Bridging to nowhere

After last night’s efforts I had a pretty good cube, on five of six sides. Unfortunately, the top looks terrible, honestly more like a net than a side. Bridging is the act of printing over an open space without support structures, and there are custom settings for it in slic3r. I decided to focus on bridging next.

Even more cubes

After many different settings and even more cubes, I have begun to think that I am doing something wrong. I got back on google and did some more research.  I followed different settings from several different blogs and none of them worked. The only thing that they recommended that I cannot do out of the box is control the speed of the extruder fan. The TwoUp printer does not have an extruder fan.

Actual bridging test

My best results seemed to involve very low-speed and reduced flow rates.  Getting tired of cubes, I got a bridge test object from thingiverse and printed out a few.  By lowering the extrusion temperature to the minimum for my filament (190°C), lowering my print speed to 10mm/s and decreasing the bridge flow rate to 0.85, I was able to get a bridge. bridging torture testMy best bridge had only a few layers that sagged, then firmed up by the top of the span, and even had its little circular thing in the center.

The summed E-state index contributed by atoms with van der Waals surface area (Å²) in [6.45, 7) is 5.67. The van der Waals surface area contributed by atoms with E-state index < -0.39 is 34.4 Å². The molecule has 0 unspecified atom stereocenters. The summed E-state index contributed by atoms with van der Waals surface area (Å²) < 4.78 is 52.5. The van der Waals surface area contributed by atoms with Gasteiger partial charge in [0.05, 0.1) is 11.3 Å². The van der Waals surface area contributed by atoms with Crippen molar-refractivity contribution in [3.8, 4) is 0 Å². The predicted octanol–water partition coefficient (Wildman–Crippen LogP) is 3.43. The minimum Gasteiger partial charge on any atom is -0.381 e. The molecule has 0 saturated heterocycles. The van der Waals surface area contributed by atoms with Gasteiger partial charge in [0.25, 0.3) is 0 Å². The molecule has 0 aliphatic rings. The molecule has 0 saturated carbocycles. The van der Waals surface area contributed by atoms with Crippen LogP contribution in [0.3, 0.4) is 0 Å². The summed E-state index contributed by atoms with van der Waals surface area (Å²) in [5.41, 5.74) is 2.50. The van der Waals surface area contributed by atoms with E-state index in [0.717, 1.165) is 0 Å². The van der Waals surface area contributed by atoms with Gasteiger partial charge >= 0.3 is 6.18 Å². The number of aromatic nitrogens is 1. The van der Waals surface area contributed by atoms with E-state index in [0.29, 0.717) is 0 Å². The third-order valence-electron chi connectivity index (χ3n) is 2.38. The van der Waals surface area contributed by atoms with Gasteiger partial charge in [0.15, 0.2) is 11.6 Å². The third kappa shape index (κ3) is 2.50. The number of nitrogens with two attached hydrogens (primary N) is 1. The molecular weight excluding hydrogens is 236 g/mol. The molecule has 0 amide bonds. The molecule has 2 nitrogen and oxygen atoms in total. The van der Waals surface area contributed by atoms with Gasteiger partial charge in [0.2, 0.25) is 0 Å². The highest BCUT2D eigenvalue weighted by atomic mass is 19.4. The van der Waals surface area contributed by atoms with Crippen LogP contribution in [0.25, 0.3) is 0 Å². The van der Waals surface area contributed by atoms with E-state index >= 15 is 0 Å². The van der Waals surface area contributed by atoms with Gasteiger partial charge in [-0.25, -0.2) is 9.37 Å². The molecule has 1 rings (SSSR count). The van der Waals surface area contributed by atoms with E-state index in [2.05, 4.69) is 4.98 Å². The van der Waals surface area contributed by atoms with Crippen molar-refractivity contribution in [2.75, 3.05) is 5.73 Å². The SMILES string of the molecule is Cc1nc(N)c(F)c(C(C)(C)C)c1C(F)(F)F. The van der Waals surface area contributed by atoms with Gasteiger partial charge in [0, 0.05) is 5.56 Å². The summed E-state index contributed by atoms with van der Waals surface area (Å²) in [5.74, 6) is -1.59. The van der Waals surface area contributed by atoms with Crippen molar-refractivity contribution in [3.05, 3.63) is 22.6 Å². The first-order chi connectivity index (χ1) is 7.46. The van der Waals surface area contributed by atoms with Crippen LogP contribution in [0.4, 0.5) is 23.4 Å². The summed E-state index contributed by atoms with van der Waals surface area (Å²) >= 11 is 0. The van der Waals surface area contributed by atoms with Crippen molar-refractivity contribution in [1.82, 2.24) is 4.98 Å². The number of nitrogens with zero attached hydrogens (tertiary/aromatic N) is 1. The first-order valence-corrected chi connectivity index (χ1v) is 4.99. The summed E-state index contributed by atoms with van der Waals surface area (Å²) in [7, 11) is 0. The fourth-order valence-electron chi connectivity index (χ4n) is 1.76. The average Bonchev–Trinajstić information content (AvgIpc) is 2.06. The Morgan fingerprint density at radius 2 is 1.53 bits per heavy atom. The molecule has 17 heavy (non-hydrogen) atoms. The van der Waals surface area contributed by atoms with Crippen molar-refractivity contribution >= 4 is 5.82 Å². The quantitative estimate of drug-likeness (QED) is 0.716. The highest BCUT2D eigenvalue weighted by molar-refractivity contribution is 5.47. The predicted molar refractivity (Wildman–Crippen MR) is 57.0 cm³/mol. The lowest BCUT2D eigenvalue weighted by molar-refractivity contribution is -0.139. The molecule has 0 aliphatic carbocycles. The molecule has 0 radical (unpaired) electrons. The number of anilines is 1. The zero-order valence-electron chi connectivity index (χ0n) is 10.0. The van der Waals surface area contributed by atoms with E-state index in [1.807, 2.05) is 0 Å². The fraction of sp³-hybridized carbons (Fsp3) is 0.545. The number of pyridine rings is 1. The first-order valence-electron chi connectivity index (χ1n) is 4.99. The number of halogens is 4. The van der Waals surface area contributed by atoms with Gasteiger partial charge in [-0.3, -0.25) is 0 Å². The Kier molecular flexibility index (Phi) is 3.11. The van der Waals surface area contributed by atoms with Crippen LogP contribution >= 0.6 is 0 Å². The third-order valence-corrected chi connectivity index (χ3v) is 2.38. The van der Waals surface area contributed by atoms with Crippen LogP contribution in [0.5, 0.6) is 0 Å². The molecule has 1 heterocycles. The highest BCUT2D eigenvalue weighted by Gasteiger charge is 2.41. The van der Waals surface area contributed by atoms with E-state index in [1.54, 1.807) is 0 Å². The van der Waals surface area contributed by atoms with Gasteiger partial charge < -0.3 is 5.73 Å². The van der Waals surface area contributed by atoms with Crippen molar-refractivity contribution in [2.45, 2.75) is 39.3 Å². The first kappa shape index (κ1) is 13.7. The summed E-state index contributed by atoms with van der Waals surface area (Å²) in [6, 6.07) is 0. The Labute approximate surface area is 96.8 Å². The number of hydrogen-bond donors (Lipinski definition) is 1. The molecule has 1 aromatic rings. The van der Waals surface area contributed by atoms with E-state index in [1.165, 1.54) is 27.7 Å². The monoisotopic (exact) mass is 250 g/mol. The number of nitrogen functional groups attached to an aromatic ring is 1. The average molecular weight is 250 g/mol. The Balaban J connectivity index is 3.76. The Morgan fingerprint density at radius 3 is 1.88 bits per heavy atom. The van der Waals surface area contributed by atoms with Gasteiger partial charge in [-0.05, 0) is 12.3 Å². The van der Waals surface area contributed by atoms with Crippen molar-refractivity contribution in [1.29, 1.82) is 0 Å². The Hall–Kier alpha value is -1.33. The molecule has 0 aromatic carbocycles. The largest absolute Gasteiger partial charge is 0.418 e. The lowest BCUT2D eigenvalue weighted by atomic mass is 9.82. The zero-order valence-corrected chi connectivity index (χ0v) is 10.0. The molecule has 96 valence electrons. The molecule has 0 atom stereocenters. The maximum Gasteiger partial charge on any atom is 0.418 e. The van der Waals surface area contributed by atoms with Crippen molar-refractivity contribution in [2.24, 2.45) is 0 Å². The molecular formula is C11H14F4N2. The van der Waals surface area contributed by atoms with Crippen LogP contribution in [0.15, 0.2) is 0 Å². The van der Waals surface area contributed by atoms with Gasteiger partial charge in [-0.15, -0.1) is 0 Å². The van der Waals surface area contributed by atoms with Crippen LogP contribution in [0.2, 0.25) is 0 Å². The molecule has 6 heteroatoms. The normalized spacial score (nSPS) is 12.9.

I am mostly happy with the bridge, many objects where I will use bridging, it will be internal so a little sagging may weaken the top, but not be visible. Unfortunately, although I can change the speed and flow rates for bridges, I am not able to change the temperature in slic3r. I am able to increase the fan speed to 100% for bridges, but as I mentioned, my TwoUp doesn’t have one.

Time for an upgrade

This is now the second thing I have found that is just not acceptable if I want to create objects that I might be able to share, or possibly even sell.  My only option is to replace the inadequate parts with ones that can do the job well. The best thing about this is I can print them and upgrade as I go, which will allow me to track the improvement (or lack thereof) for the different things I change. I’m a nerdy numbers guy so this naturally appeals to my sensibilities.

Before designing my own replacements for parts, this time I started on thingiverse and found a page that collected upgrade parts for the OneUp/TwoUp printers. As I continued searching on this page I noticed that a particular user name kept popping up with his own designs or as part of collections that other we making.  I then searched for “Proto-Plastik” and found the start for what I had in mind, his A5-1Z upgrade for the TwoUp.

No time to sleep tonight, must get printing…

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